Natural Resources Wales (NRW) has used an alternate approach to dealing with a company that polluted the River Taff in May and September of 2016.
Following the reports, it was found that waste from the PB Gelatins UK Limited site in Treforest found its way into the river via an unchartered culvert.
Although no fish were killed, the pollution killed aquatic invertebrates which are an important food source for fish like trout and salmon.
Rather than prosecute the company, NRW accepted an offer by the company to use civil sanctions.
This meant that the company agreed to pay £40,000 to Gwyl Taf, a local project run by the South East Wales Rivers Trust.
The project encourages schools and community groups to enjoy the River Taff in a positive and healthy way and will provide more long term benefits for people and the environment.
Sarah Jones, Environment Officer for NRW, said:
“We can only use civil sanctions for certain offences but they can help us to ensure organisations comply lawfully and give us the chance to turn environmental offences into something positive for the local community.”
Carlos Mandolesi, the Plant Manager for PB Gelatins UK Ltd, said;
“As a company, we take our responsibility to the environment very seriously and we are pleased to be able to make a charitable donation to the Gwyl Taf project, knowing it will be put to good use in enhancing the local environment.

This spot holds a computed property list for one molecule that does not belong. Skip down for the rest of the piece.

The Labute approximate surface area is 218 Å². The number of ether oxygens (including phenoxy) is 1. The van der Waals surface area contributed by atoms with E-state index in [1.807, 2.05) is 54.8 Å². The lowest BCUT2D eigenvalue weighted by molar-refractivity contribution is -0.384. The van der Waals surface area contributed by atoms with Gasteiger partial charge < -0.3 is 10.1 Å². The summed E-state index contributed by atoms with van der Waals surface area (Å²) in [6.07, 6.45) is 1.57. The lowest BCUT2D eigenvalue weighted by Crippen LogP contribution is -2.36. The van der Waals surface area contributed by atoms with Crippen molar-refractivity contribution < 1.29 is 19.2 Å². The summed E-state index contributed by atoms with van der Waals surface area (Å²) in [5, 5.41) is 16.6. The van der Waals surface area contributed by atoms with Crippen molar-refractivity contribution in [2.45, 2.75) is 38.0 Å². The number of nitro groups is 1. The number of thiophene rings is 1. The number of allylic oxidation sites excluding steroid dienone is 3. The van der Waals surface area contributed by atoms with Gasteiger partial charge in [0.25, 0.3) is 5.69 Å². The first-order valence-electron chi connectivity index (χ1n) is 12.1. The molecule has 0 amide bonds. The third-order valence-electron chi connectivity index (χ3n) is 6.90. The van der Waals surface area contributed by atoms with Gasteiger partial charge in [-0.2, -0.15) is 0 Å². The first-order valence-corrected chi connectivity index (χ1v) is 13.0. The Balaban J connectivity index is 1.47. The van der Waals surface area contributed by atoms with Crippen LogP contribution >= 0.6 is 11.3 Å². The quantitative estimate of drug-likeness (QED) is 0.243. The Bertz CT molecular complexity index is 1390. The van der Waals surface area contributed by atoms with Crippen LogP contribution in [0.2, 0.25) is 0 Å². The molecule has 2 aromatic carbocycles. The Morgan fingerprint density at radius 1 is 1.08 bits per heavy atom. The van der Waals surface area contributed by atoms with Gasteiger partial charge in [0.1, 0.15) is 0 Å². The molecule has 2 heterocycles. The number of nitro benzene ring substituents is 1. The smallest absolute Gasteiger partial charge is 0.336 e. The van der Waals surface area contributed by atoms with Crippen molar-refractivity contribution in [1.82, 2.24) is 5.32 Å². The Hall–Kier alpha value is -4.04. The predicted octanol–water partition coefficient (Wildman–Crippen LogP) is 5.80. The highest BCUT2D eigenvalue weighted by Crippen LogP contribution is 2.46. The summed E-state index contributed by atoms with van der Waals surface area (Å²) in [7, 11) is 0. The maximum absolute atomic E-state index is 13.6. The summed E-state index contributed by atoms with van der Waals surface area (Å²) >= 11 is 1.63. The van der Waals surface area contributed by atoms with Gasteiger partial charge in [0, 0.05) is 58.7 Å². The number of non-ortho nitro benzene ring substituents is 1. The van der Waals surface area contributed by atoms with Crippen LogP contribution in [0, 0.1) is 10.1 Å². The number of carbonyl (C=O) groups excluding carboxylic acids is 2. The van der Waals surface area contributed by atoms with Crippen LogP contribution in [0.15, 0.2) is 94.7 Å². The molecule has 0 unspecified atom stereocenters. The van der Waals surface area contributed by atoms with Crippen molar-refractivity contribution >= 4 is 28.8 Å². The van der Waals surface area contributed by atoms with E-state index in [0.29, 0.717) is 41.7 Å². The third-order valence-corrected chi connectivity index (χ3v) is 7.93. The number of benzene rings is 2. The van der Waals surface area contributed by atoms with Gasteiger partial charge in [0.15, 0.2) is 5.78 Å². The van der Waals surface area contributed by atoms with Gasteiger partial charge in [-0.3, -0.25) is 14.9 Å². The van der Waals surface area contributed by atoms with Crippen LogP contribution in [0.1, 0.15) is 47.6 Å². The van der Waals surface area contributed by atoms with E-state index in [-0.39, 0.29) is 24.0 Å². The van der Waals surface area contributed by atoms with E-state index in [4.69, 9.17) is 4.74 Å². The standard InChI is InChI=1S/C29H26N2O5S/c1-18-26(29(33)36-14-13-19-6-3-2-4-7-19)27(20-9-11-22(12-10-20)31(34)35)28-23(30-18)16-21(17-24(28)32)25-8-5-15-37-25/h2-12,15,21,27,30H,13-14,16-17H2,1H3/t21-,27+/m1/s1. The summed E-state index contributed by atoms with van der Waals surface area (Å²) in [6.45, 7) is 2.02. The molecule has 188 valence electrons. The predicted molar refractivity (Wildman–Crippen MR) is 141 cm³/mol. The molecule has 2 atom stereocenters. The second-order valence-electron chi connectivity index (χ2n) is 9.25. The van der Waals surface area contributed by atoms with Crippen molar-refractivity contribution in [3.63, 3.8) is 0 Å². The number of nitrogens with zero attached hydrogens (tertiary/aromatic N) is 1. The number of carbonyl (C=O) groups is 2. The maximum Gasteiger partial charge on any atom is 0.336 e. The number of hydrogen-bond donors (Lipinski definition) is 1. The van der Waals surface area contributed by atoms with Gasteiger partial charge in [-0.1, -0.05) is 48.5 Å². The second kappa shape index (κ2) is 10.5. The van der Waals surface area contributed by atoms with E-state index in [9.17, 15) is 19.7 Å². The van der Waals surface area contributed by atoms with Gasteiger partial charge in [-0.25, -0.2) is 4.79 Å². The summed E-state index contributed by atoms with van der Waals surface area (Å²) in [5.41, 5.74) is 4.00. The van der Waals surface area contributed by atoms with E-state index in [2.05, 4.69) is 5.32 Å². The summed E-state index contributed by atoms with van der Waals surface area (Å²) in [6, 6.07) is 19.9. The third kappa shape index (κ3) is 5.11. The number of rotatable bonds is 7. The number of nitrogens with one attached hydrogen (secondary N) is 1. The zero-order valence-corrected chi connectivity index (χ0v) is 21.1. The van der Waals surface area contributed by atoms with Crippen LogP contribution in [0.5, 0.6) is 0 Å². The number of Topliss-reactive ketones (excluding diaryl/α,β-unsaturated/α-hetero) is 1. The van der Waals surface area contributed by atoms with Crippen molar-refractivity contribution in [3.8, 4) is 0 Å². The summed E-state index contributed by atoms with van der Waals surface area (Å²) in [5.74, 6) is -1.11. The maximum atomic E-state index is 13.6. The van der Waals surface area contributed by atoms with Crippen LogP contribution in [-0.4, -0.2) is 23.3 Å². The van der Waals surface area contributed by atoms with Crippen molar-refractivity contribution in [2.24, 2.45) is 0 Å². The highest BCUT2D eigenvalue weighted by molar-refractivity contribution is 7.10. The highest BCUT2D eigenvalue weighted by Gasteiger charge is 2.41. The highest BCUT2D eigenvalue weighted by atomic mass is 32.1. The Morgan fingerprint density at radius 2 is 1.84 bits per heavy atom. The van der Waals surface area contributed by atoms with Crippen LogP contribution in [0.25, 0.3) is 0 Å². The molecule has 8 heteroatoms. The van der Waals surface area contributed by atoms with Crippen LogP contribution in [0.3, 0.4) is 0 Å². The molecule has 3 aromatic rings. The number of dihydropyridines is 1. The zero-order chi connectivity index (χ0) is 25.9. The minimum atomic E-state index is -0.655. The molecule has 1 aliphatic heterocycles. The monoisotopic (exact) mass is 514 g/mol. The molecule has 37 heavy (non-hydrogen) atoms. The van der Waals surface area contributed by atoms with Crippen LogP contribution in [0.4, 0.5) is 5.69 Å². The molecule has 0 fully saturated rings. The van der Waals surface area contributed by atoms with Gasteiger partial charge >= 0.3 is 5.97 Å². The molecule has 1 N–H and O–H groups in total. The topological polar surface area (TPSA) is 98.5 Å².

“We would also like to place on record our thanks to NRW for their help in dealing with this matter and are pleased that by taking responsibility for our actions we have the opportunity to put things right voluntarily by working with the local community”
Tony Rees, Chairman for South East Wales Rivers Trust said;
“The money will be used to continue our work that helps local communities and schools appreciate the value of the River Taff and the benefits it brings to the local environment.
“This work has been done to date through our Gwyl Taf project that has already reached over 6,000 people through school visits, stands at events and volunteer days.”
Investigative costs of £12,000 have also been paid to NRW which will go towards aiding officers in identifying hot spots for diffuse pollution.